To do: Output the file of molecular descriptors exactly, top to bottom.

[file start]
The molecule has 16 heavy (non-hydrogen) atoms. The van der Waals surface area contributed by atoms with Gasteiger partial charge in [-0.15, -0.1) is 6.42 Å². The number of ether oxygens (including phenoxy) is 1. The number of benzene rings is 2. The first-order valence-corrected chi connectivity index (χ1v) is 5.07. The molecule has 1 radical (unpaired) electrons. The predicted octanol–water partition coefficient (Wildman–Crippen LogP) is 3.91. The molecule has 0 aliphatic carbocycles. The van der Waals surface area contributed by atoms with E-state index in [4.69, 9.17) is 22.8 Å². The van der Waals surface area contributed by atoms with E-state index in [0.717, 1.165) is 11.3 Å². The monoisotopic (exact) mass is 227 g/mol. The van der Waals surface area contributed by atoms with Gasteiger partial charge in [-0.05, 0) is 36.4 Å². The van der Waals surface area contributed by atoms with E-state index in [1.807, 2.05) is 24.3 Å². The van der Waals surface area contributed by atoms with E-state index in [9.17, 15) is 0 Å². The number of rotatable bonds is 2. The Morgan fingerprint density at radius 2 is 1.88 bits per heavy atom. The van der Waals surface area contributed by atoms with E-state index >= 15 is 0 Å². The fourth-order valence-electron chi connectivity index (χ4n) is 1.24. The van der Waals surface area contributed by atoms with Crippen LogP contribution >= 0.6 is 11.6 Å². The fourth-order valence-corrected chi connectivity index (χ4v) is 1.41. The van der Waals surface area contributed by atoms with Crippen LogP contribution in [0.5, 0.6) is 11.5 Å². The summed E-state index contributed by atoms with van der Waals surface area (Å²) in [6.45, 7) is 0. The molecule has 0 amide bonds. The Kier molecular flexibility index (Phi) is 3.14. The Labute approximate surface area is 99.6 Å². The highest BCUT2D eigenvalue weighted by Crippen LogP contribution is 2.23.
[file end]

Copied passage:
The molecule has 16 heavy (non-hydrogen) atoms. The van der Waals surface area contributed by atoms with Gasteiger partial charge in [-0.15, -0.1) is 6.42 Å². The number of ether oxygens (including phenoxy) is 1. The number of benzene rings is 2. The first-order valence-corrected chi connectivity index (χ1v) is 5.07. The molecule has 1 radical (unpaired) electrons. The predicted octanol–water partition coefficient (Wildman–Crippen LogP) is 3.91. The molecule has 0 aliphatic carbocycles. The van der Waals surface area contributed by atoms with E-state index in [4.69, 9.17) is 22.8 Å². The van der Waals surface area contributed by atoms with E-state index in [0.717, 1.165) is 11.3 Å². The monoisotopic (exact) mass is 227 g/mol. The van der Waals surface area contributed by atoms with Gasteiger partial charge in [-0.05, 0) is 36.4 Å². The van der Waals surface area contributed by atoms with E-state index in [1.807, 2.05) is 24.3 Å². The van der Waals surface area contributed by atoms with E-state index in [9.17, 15) is 0 Å². The number of rotatable bonds is 2. The Morgan fingerprint density at radius 2 is 1.88 bits per heavy atom. The van der Waals surface area contributed by atoms with E-state index >= 15 is 0 Å². The fourth-order valence-electron chi connectivity index (χ4n) is 1.24. The van der Waals surface area contributed by atoms with Crippen LogP contribution >= 0.6 is 11.6 Å². The fourth-order valence-corrected chi connectivity index (χ4v) is 1.41. The van der Waals surface area contributed by atoms with Crippen LogP contribution in [0.5, 0.6) is 11.5 Å². The summed E-state index contributed by atoms with van der Waals surface area (Å²) in [6.45, 7) is 0. The molecule has 0 amide bonds. The Kier molecular flexibility index (Phi) is 3.14. The Labute approximate surface area is 99.6 Å². The highest BCUT2D eigenvalue weighted by Crippen LogP contribution is 2.23.